Overview

Voles can be found in every state of the mainland U.S. and Canada. There are over 23 species of voles (genus Microtus) in North America. Voles are frequently mistaken for shrews, field mice and deer mice. While similar, distinguishing features include longer, coarser hair, and a larger head size. For more information, see our Vole Taxonomy & Behavior Technical Sheet.

  • Vole

 

Vole Territory Map

Voles can often be found in wild and landscape environments with rock structures nearby. Vole activity is more frequently visible during winter months and in the spring, immediately after snow melt. Voles cause economic damage in many important areas, some of which include orchards, commercial nurseries, Christmas tree farms and forestry plantations.

Rozol® Vole Bait is registered for use in these usage segments in most states.

Restricted Use Pesticide

Rozol Vole Bait (EPA Reg. #7173-242) is a Restricted Use Pesticide for use solely by licensed pesticide applicators or persons under their direct supervision and only for those uses covered by the Certified Applicator's Certificate. It is approved for use in all states except for Hawaii and the District of Columbia. It is the responsibility of the user to read and follow all label directions.

Damage

  • Voles can cause extensive damage to orchards, ornamentals and tree plantings by gnawing on roots and on the bark of seedlings and mature trees (called girdling).
  • Voles consume foliage, seeds, stems, bulbs and small roots and girdle large roots, which disrupts the tree’s flow of nutrients and water. Voles can kill trees and smaller plantings, as well as cause foliage and production loss, and the onset of root disease by exposing vulnerable tissue and creating air pockets.
  • Because it occurs underground, root damage is harder to detect. By the time weak, unhealthy trees are noticed, root damage is often extensive. Trees experiencing root damage from voles exhibit stunting and foliage reduction, resulting in production losses.
  • In a study1 on McIntosh orchards in New York, vole densities of up to 400 per acre led to major production losses. During the second year, the highest vole population reduced fruit yield by 65% and increased undersized fruit from 3.1 to 57% – reducing income by $2,745 per acre.
  • Pine voles (Microtus pinetorum) also build extensive runway and tunnel systems. In the Willamette Valley, voles inflicted varying degrees of damage on 40-50% of grass seed acreage (a $300 million a year crop),2 leading to stand loss as high as 60%.3
  • Meadow voles (Microtus pensylvanicus) can cause unsightly runway damage to lawns and golf courses.
Vole Pest Control
Vole Pest Control
Vole Pest Control
Vole Damage

Alternative Methods of Vole Control

  • Wire mesh guards and plastic bands can be expensive and labor intensive to maintain. They may provide marginal protection against girdling, but do not protect against burrowing access and root damage.
  • Repellents such as thiram (a fungicide) and capsaicin (the ingredient that makes chili peppers hot) offer inconsistent data on effectiveness.
  • Fumigants are usually not effective because the complexity and shallow depth of vole burrow systems allow fumigants to escape. They are also very costly.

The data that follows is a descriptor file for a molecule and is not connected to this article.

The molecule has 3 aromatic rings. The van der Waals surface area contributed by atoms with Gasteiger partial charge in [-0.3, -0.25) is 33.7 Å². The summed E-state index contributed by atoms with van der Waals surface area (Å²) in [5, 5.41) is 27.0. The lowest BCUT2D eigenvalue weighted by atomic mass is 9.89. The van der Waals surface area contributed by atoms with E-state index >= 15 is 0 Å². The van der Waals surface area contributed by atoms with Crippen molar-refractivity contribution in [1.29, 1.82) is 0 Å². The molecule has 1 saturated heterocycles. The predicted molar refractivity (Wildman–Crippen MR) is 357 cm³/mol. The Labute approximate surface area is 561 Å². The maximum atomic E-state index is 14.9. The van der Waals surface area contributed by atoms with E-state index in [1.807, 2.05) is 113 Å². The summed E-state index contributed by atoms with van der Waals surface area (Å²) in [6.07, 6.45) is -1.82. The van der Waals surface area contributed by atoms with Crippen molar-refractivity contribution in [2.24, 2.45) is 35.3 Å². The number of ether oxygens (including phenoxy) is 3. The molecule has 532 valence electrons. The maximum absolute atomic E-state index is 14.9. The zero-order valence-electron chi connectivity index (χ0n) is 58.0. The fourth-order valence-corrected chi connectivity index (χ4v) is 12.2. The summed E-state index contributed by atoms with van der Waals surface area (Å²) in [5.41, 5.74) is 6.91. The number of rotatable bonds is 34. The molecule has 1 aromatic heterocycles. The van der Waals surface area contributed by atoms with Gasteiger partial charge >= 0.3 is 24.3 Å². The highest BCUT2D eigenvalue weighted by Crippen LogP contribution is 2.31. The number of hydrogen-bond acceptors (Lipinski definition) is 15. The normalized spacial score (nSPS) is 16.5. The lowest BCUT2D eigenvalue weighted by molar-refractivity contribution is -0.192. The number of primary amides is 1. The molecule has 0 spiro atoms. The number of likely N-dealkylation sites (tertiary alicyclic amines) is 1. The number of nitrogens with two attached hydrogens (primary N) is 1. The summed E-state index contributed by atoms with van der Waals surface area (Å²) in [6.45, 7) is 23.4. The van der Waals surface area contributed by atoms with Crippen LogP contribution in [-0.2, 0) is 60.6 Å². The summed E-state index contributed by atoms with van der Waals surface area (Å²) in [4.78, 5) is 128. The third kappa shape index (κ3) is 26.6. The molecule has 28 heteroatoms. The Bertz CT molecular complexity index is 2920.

• Anticoagulant rodenticides such as chlorophacinone (the active ingredient in Rozol baits) and diphacinone are restricted-use products when used for vole control.

Rozol Vole Bait Usage Guide

Approved in all states except: CA, CO, FL, HI and the District of Columbia.

Vole Pest Control Orchards

Orchards

Rozol Vole Bait is labeled for control only of voles in pome fruit (apple, pear) and stone fruit (peach, cherry, apricot, plum, prune, and nectarine) tree orchards. Apply after fall harvest (including drops), before new spring growth, and during which three consecutive days of rain-free and snow-free weather are expected. Do not apply within 50 feet of any body of surface water or where raptors are actively feeding on voles. Do not apply over bare ground or crops not specified above. Do not allow animals to graze in treated areas. Do not use hay cut after application for feed or bedding. To avoid exposing non-target organisms, follow the instructions in the Pesticide Disposal section of the label to ensure proper cleanup of any bait for reuse or disposal. Apply only by hand spot baiting and ground broadcasting. Do not apply aerially. In Colorado, Florida, New York and Vermont, only apply by hand spot baiting.

Application directions: Before application, examine orchard floor to locate trails and runway systems to be treated.

Hand spot baiting: Place 1-1/2 ounces of bait (6 tablespoons) in each active hole, trail or runway (do not exceed 10 pounds per acre). Cover each placement with grass or shingle to avoid exposing non-target organisms, or place bait in a tamper-resistant bait station.

Ground broadcast baiting: Using a commercial spreader, uniformly apply 10 pounds per acre. If populations are high, make a second application 1-2 months after the first. In states east of the Mississippi River, infestations of pine vole (Microtus pinetorum) may require higher application rates of 20 pounds per acre.  The maximum application rate is 40 pounds per acre per year for pine voles, and 20 pounds per acre per year for other voles. Ground broadcast is not permitted in CO, FL, NY or VT.